• Centralized exchanges (such as Coinbase)
  • Decentralized exchanges (such as Uniswap)
  • Wallets that allow users to buy, sell, and trade digital assets (such as Metamask)
  • Bitcoin ATMs and other physical kiosks

Although the crypto community is likely to push back against decentralized exchanges (DEXes) having to report to the IRS, we anticipate that the IRS will not be flexible on this requirement. DEXes do not currently collect tax information about their customers, but the IRS is likely to argue that they are, in fact, “in a position to know” users’ identities and will enforce Know Your Customer (KYC) requirements.

Notably, the IRS’s proposed regulations do not consider any of the following to be brokers:

  • Miners, node operators, or others who are simply maintaining the blockchain
  • Hardware wallets that do not directly allow users to buy, sell, and trade digital assets (for example, a wallet that must be connected to an exchange in order to complete any of these transactions)
  • Software developers who indirectly facilitate digital asset transactions (for example, by developing code for a company like Coinbase)
  • Smart contract developers who receive income from a smart contract they created, but do nothing to maintain or update it

Previously, due to the broad language of the Infrastructure Act, there was a great deal of concern that these parties would be considered brokers and would face reporting requirements that they couldn’t possibly fulfill.

What Will Be Reported on Form 1099-DA?

Form 1099-DA will report information about the sale or disposition of digital assets. The IRS specifies that this includes cryptocurrencies, NFTs, and stablecoins.

Form 1099-DA will report the same information that’s currently reported on Form 1099-B for stocks:

  • When you got the digital asset (Acquisition date)
  • How much you paid for it (Cost basis)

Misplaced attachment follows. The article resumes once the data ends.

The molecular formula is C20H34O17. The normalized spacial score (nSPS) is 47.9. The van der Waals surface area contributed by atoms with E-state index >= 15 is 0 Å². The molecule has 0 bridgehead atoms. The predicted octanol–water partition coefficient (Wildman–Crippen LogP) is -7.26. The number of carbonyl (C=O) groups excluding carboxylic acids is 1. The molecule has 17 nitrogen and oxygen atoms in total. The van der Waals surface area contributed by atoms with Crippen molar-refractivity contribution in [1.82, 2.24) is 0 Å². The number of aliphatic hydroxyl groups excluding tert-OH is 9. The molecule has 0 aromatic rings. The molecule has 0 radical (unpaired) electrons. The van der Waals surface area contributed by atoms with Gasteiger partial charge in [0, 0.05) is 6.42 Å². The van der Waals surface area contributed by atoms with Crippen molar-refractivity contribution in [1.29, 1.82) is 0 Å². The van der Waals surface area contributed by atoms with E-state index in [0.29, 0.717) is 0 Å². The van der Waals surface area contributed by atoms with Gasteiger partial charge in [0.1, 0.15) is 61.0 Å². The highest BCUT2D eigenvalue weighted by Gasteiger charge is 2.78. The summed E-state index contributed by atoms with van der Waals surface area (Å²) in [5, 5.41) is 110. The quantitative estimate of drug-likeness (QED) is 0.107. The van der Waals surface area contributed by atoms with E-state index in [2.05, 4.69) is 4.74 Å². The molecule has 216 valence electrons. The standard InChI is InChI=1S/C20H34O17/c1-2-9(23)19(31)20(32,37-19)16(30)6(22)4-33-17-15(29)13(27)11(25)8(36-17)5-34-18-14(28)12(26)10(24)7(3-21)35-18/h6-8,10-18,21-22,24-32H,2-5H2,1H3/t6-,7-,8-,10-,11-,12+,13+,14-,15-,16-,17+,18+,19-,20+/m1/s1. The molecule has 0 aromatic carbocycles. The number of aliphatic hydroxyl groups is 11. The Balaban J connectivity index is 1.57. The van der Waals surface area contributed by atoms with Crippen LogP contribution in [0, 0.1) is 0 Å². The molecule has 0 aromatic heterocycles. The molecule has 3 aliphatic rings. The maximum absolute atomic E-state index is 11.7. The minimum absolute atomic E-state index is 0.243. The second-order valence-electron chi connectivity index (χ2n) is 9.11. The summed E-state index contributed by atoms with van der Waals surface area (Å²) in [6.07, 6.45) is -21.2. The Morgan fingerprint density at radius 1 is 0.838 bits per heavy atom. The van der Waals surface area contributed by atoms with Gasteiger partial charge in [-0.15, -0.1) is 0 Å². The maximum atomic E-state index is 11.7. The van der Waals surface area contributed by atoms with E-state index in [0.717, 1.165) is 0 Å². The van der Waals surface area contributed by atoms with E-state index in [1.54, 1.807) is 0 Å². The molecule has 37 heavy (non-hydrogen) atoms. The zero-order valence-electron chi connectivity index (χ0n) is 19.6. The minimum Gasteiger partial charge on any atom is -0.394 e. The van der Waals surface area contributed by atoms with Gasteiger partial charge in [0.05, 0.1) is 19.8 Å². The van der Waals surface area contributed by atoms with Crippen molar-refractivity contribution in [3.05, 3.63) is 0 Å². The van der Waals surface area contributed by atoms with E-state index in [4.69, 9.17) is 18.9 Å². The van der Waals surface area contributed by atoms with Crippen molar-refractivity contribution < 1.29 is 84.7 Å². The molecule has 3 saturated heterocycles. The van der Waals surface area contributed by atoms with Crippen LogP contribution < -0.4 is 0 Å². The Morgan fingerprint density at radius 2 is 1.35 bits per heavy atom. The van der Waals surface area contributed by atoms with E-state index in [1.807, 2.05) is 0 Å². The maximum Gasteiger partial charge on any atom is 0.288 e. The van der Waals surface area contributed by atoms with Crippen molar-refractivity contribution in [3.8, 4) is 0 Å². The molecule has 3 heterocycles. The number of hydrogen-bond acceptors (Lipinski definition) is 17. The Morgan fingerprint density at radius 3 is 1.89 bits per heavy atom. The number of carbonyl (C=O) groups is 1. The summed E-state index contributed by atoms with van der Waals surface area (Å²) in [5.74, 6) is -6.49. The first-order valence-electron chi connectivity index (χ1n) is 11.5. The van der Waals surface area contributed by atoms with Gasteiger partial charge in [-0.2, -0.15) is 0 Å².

• When you sold or swapped it (Sale or disposition date)
  • How much money you got from selling or swapping it (Sales proceeds)
  • Gross proceeds (Total proceeds from that exchange or broker, not taking cost basis into account)

This will apply to sales made after January 1, 2025, so you can expect your first 1099-DA form in January of 2026.

Although the U.S. Department of the Treasury acknowledged that nonfungible tokens are different from other digital assets such as cryptocuWill wrap this thing up and saidrrencies, the proposal ultimately deemed that transactions that use NFTs are subject to the additional reporting requirements. Back in March, the IRS announced that it plans to float guidance treating NFTs as collectibles under IRC Section 408(m).

NFTs, which may represent artwork, antiques, music, films, fashion design and other entertainment memorabilia, are bought, sold and traded on digital asset trading platforms similar to other digital assets, and such transactions will trigger a gain or loss, the proposal said.

"The Reporting Of Gross Proceeds And Basis Information
 Is Equally Useful To Taxpayers And The IRS As
Reporting On Other Digital Assets," The Proposal Said.

The inclusion of NFTs in the proposed rules may be concerning for stakeholders because there has not been a lot of IRS guidance on the matter, according to Joshua Smeltzer, partner at Gray Reed.

Have An IRS Tax Problem?

     Contact the Tax Lawyers at
Marini & Associates, P.A. 

for a FREE Tax HELP Contact us at: or
Toll Free at 888 8TAXAID (888-882-9243)